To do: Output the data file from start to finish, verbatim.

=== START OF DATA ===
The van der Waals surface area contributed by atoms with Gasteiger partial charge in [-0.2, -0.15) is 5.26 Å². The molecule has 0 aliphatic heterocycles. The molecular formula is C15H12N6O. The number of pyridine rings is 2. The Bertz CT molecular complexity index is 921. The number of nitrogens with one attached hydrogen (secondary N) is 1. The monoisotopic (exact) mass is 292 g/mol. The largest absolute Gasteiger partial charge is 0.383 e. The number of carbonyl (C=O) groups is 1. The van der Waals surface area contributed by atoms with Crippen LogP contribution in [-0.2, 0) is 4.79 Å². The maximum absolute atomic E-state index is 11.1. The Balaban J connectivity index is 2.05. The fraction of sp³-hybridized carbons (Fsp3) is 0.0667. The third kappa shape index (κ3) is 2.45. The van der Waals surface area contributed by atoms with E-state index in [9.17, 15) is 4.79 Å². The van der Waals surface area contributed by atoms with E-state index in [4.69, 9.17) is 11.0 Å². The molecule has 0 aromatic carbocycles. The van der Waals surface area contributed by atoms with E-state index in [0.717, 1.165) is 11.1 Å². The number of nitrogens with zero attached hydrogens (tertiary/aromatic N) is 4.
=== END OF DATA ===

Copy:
The van der Waals surface area contributed by atoms with Gasteiger partial charge in [-0.2, -0.15) is 5.26 Å². The molecule has 0 aliphatic heterocycles. The molecular formula is C15H12N6O. The number of pyridine rings is 2. The Bertz CT molecular complexity index is 921. The number of nitrogens with one attached hydrogen (secondary N) is 1. The monoisotopic (exact) mass is 292 g/mol. The largest absolute Gasteiger partial charge is 0.383 e. The number of carbonyl (C=O) groups is 1. The van der Waals surface area contributed by atoms with Crippen LogP contribution in [-0.2, 0) is 4.79 Å². The maximum absolute atomic E-state index is 11.1. The Balaban J connectivity index is 2.05. The fraction of sp³-hybridized carbons (Fsp3) is 0.0667. The third kappa shape index (κ3) is 2.45. The van der Waals surface area contributed by atoms with E-state index in [9.17, 15) is 4.79 Å². The van der Waals surface area contributed by atoms with E-state index in [4.69, 9.17) is 11.0 Å². The molecule has 0 aromatic carbocycles. The van der Waals surface area contributed by atoms with E-state index in [0.717, 1.165) is 11.1 Å². The number of nitrogens with zero attached hydrogens (tertiary/aromatic N) is 4.